vestryview

A view backstage at Beverley Minster

Fame at last, part 2

Just seven days ago Neil Pickford was a barely-known blogger. This week he was headline news.
Aha! Last week I speculated that you might soon see my face on the national news. This was meant to be a joke. Well, ha ha to me, because sometimes truth is stranger than humour.
Only a few days after writing those light-hearted lines I was extremely surprised to find my distinguished features were plastered across the Hull Daily and East Riding Mails.
I gather, as a direct result, there has been a drop off in circulation for both publications, for which I make no apologies. After all, back in the days when I used to edit newspapers and magazines it was well known that a front-page photograph of Princess Diana boosted circulation, regardless of context. The raddled features of a fat, middle-aged man with bags under his eyes don’t have quite the same positive impact.
On a personal level I don’t mind having non film star looks – I’ve got used to being told I have the perfect face for radio. I’m also aware that I’ve got the perfect voice for newsprint so I’m rather used to being kept in the background. When I’m doing publicity for the Minster I normally just feed some basic information out to the media and try to push someone else as the face of the campaign. 
With that in mind you can understand my shock when I found I had become headline news in my own right, particularly as I had thought I was just helping out with a survey on a news item.
It was equivalent to the jarring fright I had one morning, many years ago, when I was woken by the sound of my own voice on the Today news programme.
Apparently, an interview I’d done for Radio Oxford with Arthur Scargill (remember him?) had been so good that local news editors had squirted it down the landline to be considered for bigger things. All I can say is that it must have been a quiet day for news, because there I was, pontificating to the nation like a good ‘un.
I am ashamed to admit that the shock was all the greater because I was nursing a mighty hangover at the time – having filed the story only about six hours before when under the influence of quite a few glasses of wine, spirits and beer. I groaned, got out of bed and went to work without having breakfast. (What a lifestyle eh? No wonder so many of my contemporaries are already dead – but that’s another rather sad story that will easily keep for another time – provided I live long enough, of course).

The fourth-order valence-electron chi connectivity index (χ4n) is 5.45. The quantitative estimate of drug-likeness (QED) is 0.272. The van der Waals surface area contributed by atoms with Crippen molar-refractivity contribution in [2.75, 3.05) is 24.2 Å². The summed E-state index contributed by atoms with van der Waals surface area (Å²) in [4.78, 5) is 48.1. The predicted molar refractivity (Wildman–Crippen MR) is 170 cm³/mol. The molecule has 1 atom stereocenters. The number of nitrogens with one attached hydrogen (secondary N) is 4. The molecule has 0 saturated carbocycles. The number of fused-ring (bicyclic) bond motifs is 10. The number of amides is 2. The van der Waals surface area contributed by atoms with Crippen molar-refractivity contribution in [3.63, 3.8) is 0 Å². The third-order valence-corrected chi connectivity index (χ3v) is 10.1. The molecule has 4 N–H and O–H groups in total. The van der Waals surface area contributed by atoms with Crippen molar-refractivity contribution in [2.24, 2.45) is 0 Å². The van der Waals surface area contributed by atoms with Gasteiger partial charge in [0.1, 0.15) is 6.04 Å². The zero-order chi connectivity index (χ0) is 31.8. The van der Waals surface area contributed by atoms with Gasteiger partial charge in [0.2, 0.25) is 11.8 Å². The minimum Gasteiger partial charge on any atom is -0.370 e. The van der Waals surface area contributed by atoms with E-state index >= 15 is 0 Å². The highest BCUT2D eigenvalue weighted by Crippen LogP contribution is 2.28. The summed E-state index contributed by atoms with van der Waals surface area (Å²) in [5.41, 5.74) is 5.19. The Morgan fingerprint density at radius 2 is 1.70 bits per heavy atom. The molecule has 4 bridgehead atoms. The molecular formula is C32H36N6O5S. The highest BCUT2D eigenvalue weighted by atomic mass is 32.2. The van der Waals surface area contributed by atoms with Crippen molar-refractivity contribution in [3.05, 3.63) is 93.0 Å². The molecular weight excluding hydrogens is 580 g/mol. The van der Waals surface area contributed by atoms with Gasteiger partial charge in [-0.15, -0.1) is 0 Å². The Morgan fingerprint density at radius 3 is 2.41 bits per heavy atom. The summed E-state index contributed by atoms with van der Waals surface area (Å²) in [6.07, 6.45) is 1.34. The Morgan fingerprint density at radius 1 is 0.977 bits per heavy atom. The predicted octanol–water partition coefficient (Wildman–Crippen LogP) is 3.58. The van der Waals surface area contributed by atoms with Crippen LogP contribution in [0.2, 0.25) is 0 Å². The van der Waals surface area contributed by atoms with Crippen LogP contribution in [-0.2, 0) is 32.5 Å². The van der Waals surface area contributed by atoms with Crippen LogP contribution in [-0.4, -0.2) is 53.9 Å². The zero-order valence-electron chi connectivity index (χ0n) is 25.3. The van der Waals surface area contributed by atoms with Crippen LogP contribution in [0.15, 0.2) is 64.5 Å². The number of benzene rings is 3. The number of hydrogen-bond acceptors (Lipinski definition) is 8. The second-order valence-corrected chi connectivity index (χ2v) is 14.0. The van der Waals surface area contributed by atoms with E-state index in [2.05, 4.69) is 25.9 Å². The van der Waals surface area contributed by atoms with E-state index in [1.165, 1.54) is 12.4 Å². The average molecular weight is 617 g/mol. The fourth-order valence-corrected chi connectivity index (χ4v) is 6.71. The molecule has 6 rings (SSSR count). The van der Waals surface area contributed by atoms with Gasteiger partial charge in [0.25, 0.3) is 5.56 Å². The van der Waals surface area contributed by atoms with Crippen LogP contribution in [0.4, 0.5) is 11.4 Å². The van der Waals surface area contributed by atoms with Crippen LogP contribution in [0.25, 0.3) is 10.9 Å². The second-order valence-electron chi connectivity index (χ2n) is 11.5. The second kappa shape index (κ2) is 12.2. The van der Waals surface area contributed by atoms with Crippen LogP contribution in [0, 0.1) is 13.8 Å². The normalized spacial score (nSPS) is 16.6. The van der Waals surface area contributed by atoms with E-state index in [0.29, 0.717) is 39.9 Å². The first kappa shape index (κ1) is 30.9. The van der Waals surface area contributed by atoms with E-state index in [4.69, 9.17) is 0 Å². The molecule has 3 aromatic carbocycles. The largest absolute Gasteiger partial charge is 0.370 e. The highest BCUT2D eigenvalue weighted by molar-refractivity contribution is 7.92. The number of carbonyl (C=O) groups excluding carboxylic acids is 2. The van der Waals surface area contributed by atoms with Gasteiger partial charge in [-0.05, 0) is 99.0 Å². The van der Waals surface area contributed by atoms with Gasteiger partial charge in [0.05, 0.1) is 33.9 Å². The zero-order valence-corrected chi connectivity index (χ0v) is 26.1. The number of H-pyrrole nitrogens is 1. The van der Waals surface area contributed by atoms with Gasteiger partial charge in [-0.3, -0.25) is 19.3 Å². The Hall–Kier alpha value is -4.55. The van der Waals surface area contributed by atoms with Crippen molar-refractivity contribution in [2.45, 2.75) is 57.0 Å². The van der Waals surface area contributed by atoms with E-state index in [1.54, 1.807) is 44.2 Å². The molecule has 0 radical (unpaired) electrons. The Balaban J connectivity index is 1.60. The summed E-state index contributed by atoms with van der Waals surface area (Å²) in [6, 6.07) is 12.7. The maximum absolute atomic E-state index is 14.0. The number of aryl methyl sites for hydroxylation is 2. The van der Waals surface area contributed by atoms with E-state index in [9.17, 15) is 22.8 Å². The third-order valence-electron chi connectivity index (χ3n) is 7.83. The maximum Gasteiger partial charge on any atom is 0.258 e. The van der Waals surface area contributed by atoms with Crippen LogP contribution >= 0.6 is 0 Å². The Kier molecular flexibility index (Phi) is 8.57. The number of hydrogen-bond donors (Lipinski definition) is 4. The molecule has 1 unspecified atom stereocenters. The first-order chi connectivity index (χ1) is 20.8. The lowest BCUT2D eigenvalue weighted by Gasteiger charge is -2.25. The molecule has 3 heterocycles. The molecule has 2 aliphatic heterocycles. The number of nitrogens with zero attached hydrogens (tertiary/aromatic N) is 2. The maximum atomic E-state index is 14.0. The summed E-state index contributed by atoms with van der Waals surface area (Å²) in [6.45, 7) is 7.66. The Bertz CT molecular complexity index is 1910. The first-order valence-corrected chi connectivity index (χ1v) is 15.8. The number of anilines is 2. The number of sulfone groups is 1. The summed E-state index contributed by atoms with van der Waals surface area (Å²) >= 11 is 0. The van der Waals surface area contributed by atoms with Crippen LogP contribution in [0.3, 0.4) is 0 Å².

Sorry, I seem to have digressed – and I must remain focused so I can explain just how I managed to become a story in my own right, rather than the fairly unimportant element of it I’d imagined myself to be.
It was with a sinking feeling that I saw the headline: “Beverley Minster virger backs web publisher” and the intro: “A man who has been linked with designing thousands of pornographic websites has been defended by virger of Beverley Minster.”
Oh dear.
I have to admit that, as I walked through Beverley in my Minster uniform on the day the story hit the streets I was wondering whether to wear a disguise or even emigrate but, in fact, not one person looked at me in either a furtive or a triumphant way.  I’d been expecting a stream of: “Aha, you’re that man in the Mail and I claim my £5,” but I didn’t even have to part with 10p.
As it turned out, my high profile in the piece wasn’t a problem – most commentators hardly mentioned me and continued where they’d left off the day before, with 99 per cent against the Hull Daily Mail and most of the rest banging on about how they’d spelt ‘virger’ wrong in the report.
The sole exception was someone in Cottingham who seemed convinced that I was a licensed member of the priesthood – sorry ‘Col’ but, when I say: “God” in church it’s nothing to do with a formal role in a service but probably connected with how hard it is to polish up the lectern.
Anyway, my own unchosen starring role in the debate has been virtually ignored in the squabble about the bigger issue – and I’m very glad this was the case. And I also found that, outside the little fevered bubble surrounding the story itself the rest of the world was going on, minding its own business and oblivious to me.
And, I’ve discovered, that’s how I like it. As long as I can witter away in a quiet corner of the media I’m happy. So here I am.
And, shhhhhh, please don’t tell anyone.

First published March 2010

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